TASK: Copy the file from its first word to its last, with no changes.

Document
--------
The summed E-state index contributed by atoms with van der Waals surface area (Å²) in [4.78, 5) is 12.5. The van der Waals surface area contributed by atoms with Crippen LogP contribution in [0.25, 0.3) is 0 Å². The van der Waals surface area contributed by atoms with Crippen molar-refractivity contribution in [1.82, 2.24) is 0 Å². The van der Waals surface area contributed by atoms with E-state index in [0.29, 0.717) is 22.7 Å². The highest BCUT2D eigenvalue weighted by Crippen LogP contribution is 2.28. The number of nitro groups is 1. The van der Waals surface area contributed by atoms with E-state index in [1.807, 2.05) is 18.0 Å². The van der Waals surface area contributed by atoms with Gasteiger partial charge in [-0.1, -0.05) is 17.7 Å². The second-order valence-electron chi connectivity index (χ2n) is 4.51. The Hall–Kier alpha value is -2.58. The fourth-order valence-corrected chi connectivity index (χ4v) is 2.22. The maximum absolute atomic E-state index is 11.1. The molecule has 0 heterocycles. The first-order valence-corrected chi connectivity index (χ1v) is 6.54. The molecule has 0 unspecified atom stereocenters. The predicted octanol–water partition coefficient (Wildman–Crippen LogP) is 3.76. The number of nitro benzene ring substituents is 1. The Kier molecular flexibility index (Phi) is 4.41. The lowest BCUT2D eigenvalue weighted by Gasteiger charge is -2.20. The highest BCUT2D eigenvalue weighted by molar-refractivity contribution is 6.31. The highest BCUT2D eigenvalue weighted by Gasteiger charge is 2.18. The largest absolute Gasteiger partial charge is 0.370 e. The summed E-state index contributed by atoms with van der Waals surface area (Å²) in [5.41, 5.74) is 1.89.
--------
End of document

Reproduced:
The summed E-state index contributed by atoms with van der Waals surface area (Å²) in [4.78, 5) is 12.5. The van der Waals surface area contributed by atoms with Crippen LogP contribution in [0.25, 0.3) is 0 Å². The van der Waals surface area contributed by atoms with Crippen molar-refractivity contribution in [1.82, 2.24) is 0 Å². The van der Waals surface area contributed by atoms with E-state index in [0.29, 0.717) is 22.7 Å². The highest BCUT2D eigenvalue weighted by Crippen LogP contribution is 2.28. The number of nitro groups is 1. The van der Waals surface area contributed by atoms with E-state index in [1.807, 2.05) is 18.0 Å². The van der Waals surface area contributed by atoms with Gasteiger partial charge in [-0.1, -0.05) is 17.7 Å². The second-order valence-electron chi connectivity index (χ2n) is 4.51. The Hall–Kier alpha value is -2.58. The fourth-order valence-corrected chi connectivity index (χ4v) is 2.22. The maximum absolute atomic E-state index is 11.1. The molecule has 0 heterocycles. The first-order valence-corrected chi connectivity index (χ1v) is 6.54. The molecule has 0 unspecified atom stereocenters. The predicted octanol–water partition coefficient (Wildman–Crippen LogP) is 3.76. The number of nitro benzene ring substituents is 1. The Kier molecular flexibility index (Phi) is 4.41. The lowest BCUT2D eigenvalue weighted by Gasteiger charge is -2.20. The highest BCUT2D eigenvalue weighted by molar-refractivity contribution is 6.31. The highest BCUT2D eigenvalue weighted by Gasteiger charge is 2.18. The largest absolute Gasteiger partial charge is 0.370 e. The summed E-state index contributed by atoms with van der Waals surface area (Å²) in [5.41, 5.74) is 1.89.